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Ulysses - Naming Ceremony

Gold Medal Winner Mairéad The 'Golden Godmother' To World's Largest Car Ferry 'Ulysses'

Swimmer Mairéad Berry, Ireland's 25-year old Paralympic Games gold medal winner, accepted an invitation to be our 'golden godmother' and perform the official naming of our new Dublin - Holyhead Cruise Ferry Ulysses, the world's largest car ferry. Mairéad Berry, Ireland's Paralympic Games gold medal winner

Mairéad, winner of one gold medal and two silver medals at the Paralympic Games in Sydney, performed the naming at a special ceremony in Dublin Port on the 21st of March 2001, three weeks after the €100 million vessel arrived in Dublin from the shipyard in Finland where she has been under construction since 1999.

Before the 800 guests, Mairéad said the words 'I name this vessel Ulysses. May God bless her and all who sail in her', prior to sending the traditional bottle of champagne crashing off the ship's hull.

Commenting on how she felt being asked to name the world's largest car ferry Ulysses, Mairéad remarked that she was 'honoured and delighted to be chosen'. 'I'm very excited and looking forward to the ceremony' she said. 'It will be a proud day for me and for my family'. Irish Ferries' Managing Director Éamonn Rothwell said 'we are delighted that Mairéad has agreed to be Godmother to Ulysses. Ireland's world-beating swimmer to name Ireland's world-beating car's a magical combination'.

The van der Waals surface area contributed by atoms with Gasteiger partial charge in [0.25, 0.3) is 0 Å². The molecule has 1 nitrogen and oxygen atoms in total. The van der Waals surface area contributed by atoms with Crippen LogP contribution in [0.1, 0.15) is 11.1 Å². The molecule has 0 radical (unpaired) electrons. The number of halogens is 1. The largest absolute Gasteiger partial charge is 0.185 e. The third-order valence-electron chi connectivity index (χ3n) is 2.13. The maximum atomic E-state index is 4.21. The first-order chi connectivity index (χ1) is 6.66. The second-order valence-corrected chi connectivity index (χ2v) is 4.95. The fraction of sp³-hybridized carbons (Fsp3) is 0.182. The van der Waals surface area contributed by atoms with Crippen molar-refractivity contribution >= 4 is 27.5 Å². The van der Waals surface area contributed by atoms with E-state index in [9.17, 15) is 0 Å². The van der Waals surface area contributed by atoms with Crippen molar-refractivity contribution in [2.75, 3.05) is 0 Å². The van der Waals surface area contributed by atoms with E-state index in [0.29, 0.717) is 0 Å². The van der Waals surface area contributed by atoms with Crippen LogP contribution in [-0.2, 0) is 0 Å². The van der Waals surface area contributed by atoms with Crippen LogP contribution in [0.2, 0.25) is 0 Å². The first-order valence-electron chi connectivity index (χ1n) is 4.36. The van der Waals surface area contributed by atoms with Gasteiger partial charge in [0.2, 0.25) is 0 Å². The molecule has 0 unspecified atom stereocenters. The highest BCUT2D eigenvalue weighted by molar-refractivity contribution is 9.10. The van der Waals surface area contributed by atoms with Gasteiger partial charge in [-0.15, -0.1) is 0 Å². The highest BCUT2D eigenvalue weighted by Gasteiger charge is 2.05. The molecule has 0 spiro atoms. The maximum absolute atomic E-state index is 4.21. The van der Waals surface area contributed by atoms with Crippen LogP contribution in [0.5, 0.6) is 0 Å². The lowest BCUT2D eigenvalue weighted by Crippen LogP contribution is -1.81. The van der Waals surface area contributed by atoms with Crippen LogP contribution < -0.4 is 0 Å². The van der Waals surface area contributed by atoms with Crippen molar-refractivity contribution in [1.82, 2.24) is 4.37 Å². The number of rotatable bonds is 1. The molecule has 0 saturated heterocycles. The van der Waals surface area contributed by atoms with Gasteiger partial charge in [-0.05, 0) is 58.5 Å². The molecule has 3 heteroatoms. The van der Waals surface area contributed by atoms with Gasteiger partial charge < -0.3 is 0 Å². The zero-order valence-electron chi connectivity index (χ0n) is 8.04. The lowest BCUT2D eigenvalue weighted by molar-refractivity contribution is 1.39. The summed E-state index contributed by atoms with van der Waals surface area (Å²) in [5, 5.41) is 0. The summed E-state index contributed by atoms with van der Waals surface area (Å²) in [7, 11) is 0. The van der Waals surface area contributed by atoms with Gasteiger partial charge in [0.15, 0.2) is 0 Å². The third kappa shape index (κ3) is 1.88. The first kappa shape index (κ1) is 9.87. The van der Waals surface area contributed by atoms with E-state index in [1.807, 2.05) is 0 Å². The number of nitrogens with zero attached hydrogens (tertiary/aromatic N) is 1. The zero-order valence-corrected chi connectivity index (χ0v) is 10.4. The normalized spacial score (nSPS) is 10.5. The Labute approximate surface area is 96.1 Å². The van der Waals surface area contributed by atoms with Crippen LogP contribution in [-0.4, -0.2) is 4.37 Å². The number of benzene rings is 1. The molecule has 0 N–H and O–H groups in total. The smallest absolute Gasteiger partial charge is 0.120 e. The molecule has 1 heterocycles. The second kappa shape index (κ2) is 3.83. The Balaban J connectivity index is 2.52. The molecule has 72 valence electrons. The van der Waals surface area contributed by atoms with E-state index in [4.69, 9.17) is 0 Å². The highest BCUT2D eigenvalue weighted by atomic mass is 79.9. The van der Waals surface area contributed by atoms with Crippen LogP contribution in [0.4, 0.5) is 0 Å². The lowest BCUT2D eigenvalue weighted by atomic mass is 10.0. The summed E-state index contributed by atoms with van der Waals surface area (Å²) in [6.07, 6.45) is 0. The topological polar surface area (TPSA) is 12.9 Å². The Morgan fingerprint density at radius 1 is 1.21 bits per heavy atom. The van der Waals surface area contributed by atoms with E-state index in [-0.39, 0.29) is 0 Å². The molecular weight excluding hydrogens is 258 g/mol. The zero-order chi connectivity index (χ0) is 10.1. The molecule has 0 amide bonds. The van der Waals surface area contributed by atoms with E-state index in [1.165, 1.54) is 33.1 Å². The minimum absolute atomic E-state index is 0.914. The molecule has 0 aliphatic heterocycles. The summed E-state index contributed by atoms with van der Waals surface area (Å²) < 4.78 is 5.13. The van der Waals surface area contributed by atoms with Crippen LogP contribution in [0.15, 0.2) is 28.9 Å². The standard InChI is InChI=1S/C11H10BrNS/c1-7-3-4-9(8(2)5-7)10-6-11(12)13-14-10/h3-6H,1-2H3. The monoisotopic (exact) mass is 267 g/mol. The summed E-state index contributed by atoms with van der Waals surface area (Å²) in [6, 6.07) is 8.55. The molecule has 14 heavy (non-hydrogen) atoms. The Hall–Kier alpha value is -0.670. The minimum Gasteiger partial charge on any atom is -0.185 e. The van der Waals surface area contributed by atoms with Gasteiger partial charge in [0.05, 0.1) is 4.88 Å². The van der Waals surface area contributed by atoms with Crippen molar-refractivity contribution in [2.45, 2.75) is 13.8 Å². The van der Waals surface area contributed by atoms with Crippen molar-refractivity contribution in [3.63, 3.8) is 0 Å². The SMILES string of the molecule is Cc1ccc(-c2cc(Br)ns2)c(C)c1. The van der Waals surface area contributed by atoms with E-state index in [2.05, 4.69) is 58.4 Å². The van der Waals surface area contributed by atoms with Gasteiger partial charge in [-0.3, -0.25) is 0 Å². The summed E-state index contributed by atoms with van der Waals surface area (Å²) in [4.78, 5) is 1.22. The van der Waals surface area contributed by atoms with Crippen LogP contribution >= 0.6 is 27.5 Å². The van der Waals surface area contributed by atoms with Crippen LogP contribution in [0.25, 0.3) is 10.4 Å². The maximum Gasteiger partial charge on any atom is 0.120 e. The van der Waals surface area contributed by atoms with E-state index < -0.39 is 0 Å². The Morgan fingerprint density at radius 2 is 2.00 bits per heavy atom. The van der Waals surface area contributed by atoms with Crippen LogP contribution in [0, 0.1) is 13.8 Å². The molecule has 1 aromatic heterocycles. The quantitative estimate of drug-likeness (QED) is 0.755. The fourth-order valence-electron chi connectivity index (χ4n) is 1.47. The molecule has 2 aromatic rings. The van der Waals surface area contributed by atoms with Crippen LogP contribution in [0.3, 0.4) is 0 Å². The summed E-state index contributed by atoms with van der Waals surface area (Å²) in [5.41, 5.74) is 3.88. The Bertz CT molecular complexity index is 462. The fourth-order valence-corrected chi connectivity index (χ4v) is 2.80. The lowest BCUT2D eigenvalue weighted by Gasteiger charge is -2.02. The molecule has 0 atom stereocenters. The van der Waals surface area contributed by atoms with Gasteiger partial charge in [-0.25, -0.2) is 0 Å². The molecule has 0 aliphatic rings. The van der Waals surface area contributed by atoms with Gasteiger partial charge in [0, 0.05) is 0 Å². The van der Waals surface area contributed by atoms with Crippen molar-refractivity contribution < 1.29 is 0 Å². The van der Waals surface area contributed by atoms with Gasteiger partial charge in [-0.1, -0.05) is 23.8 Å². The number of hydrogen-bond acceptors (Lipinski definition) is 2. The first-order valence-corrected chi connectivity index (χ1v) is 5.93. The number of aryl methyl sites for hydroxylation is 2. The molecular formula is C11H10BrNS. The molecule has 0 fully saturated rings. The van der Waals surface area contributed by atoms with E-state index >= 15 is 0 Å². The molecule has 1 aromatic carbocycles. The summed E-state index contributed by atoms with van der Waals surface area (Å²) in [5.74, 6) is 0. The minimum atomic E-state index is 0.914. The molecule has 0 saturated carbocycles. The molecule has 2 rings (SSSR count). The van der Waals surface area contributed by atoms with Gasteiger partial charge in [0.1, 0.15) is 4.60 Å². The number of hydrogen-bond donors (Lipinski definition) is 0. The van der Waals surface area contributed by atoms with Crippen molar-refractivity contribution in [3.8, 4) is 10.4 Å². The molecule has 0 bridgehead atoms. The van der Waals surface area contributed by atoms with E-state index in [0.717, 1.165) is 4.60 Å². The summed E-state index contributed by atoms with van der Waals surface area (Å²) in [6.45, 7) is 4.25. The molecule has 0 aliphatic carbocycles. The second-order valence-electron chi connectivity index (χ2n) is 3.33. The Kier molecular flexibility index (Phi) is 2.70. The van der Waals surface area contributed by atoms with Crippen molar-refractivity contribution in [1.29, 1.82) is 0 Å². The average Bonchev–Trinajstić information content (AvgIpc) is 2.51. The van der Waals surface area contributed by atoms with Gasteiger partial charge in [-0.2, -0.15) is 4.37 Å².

Mairéad is one of Ireland's most decorated sportswomen. At the recent Paralympic Games in Sydney, she won her gold medal after slicing eight seconds off the 100 metres freestyle world record with a winning time of 2.43.67 seconds. Her two silver medals came in the 50 metres backstroke and freestyle events. In addition, she holds silver medals from two previous Paralympic Games in Atlanta and Barcelona as well as gold and silver medals won in World and European games.

Mairéad, who has three brothers Eugene, David and Peter, lives with her father Eugene and mother Lil in the North Dublin suburb of Coolock. She began swimming at Dublin's Central Remedial Clinic as part of her physiotherapy for cerebral palsy when she was just two years old. Today, she is a member of the staff of North Dublin Schoolboy Leagues, the organisation responsible for managing football fixtures for young players.

Mairéad comes from a family with a strong seafaring tradition. Her great grandfather Frederick, grandfather Paddy, uncle Paddy and aunt Bridie all had long careers in the merchant navy. Her father Eugene also has strong links with Dublin Port having worked there as a docker for 45 years.

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